Even in programs that don't require a work contract, significant additional points are often awarded if you secure employment in Canada or have prior work experience in the country. In essence, if you find yourself lacking points or not meeting program requirements, gaining work experience in Canada substantially enhances your prospects of attaining permanent residency.

However, a work visa has some limitations. Firstly, obtaining a visa is contingent upon securing a Canadian employer willing to hire you. This process is not easy, as employers must navigate through paperwork and pay fees for employing a foreign worker. While some companies undertake this process, it's essential to understand that locating such employers can be challenging. Our website features a dedicated section offering insights on job hunting in Canada, encompassing tips on CVs, finding an employer, avoiding scams, and more.

Another noteworthy restriction is that, in most cases, changing employers isn't permissible. If you secure a job with a specific company, you're typically required to remain with that employer until you obtain your permanent residence permit.

Immigration through study

I particularly favour the pathway to immigration through education. Securing a student visa involves enrolling in a university or college, a process made simpler by the absence of entrance exams. The main requirement is demonstrating proficiency in English, which can be proven through a language test. Alternatively, if your English level is low, you can take an English course to prepare for university, eliminating the need for a language test.

A student visa permits you to stay in the country throughout your entire period of study. The advantage lies in the opportunity to enroll in a program lasting 1-2 years, providing you with higher education and a profession in demand in Canada. While studying, you have the right to work part-time, but with restrictions — 20 hours per week during the academic year and 40 hours per week during vacations. The most significant advantage is that after completing your studies, you receive a work permit. For most employers, it is much easier to hire someone already in Canada with the right to work and a Canadian education.

Most immigration programs recognize the value of completed education and work experience in Canada, awarding additional points for these qualifications. Special programs also exist for graduates, and having gained work experience, you can leverage programs for temporary foreign workers. Similar to working in Canada, your chances of obtaining permanent residency significantly increase.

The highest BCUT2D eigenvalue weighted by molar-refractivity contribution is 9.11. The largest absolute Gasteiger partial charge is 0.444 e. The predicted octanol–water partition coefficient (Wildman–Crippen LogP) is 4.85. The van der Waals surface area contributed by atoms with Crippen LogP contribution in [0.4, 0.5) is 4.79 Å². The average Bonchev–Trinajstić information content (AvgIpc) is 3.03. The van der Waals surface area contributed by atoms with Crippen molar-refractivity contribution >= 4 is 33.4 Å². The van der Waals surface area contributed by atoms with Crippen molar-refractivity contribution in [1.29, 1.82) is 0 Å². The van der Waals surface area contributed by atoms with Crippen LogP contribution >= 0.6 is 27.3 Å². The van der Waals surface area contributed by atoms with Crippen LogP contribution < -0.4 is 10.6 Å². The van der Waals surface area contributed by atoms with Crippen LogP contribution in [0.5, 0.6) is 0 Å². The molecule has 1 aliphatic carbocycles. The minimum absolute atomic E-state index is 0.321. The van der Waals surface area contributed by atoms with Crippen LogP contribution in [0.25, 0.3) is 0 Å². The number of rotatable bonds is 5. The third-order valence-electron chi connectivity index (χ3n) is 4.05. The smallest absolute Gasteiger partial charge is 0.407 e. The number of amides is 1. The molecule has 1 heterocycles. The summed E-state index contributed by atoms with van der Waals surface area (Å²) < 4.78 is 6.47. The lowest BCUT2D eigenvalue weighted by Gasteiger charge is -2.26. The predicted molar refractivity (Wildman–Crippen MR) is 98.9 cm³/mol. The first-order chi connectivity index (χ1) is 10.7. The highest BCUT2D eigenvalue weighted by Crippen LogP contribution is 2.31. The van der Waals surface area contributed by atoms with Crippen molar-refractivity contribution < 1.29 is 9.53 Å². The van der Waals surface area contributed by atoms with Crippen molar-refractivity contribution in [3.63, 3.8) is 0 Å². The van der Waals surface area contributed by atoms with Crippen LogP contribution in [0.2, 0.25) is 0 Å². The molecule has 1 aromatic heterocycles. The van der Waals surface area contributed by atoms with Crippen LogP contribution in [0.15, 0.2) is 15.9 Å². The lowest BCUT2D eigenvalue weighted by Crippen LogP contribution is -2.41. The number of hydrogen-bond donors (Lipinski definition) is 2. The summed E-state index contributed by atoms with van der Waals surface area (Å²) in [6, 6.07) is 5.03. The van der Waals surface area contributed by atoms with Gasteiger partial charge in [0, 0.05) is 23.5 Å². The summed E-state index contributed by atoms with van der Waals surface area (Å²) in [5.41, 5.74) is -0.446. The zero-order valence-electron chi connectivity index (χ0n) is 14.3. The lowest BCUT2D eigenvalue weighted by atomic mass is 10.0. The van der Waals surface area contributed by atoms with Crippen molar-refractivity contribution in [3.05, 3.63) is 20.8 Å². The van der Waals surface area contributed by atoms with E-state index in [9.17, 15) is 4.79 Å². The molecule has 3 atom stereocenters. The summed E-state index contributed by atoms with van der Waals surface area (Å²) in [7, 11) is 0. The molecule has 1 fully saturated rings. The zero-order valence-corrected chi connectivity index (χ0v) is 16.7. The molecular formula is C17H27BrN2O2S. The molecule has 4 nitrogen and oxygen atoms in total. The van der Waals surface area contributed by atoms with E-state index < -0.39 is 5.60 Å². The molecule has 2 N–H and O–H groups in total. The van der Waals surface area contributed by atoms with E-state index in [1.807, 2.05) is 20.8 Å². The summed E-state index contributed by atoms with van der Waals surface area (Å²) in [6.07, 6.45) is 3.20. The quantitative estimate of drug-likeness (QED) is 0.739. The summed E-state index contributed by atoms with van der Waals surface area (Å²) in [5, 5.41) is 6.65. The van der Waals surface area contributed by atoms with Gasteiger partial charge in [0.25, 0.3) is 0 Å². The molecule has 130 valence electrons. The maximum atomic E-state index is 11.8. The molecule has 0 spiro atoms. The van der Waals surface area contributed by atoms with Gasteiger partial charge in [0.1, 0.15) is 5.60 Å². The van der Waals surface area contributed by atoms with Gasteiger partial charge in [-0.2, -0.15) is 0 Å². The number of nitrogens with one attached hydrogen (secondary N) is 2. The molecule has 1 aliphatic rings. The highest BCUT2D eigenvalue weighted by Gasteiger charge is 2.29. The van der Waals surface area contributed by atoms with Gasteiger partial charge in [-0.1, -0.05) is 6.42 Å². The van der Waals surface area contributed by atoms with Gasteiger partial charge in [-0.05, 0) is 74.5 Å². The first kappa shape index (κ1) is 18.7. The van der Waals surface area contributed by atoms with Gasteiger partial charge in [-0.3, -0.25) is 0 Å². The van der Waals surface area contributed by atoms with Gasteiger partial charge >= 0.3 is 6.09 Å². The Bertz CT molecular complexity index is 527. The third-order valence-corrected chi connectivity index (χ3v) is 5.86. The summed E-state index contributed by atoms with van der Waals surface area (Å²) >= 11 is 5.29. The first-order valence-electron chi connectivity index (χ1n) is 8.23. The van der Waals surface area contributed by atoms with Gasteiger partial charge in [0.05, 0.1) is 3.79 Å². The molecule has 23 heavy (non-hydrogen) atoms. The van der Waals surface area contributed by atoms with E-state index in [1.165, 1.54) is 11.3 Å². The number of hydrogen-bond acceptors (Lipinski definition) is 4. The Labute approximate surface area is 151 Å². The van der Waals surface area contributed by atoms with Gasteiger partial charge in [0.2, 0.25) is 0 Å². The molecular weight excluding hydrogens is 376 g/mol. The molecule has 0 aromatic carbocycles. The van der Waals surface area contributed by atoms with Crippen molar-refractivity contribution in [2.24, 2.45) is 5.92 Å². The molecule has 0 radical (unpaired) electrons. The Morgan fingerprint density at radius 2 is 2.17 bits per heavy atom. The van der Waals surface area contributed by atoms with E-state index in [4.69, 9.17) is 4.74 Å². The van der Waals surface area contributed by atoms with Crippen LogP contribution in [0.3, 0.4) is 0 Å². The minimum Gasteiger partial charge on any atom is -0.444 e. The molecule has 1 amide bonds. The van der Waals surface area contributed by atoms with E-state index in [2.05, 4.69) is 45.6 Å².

For those aspiring to bring their families, entering a university or college allows your spouse or common-law partner to obtain a work visa not tied to a specific employer. They are free to seek employment in Canada and work full-time. Alternatively, your spouse or partner can pursue studies while you work, and your children can attend a free public school. We have numerous articles providing detailed information on education in Canada and immigration through this avenue, featuring insights from students sharing their experiences.

The primary drawback of immigration through education is the associated cost. To cover a year of study and living expenses in Canada, it is recommended to have savings of at least US$20,000 for an individual and more for a family. Tuition fees are not included. While employment can partially offset these costs, it's essential to budget for tuition fees and living expenses before the trip.

Important update: As of January 2024, the Canadian Minister of Immigration announced certain restrictions on student visas and post-graduate work permits.

Immigration on a tourist visa

Now, let's explore the option of a tourist visa, or as it's formally termed, a visitor visa. Typically granted for six months, these visas do not permit work or study, allowing only travel within Canada or participation in language courses. The question arises: why opt for a visitor visa?

Firstly, it serves as a platform for job hunting. While actual employment is not allowed, you can distribute your CV and attend interviews, which can be more effective than job searching from abroad. If an employer expresses interest in hiring you, the next step would involve transitioning from a visitor visa to a work visa.

The second common strategy with a tourist visa involves truck driver courses. Truck driving is a sought-after profession, but it requires a Canadian license. You can arrive on a tourist visa, enroll in a driving school, and subsequently seek employment. Following this, you can change your visa to a work visa and then proceed to apply for permanent residence.

We specialize in Canadian immigration and offer comprehensive services. Our team includes licensed immigration consultants, and we can facilitate enrollment in a Canadian English school online, assist in selecting a Canadian university or college and study program, handle visa applications, and guide you through the process of obtaining permanent residency.

Contact us for help.

Ivanna Pavlenko, regulated Canadian immigration consultant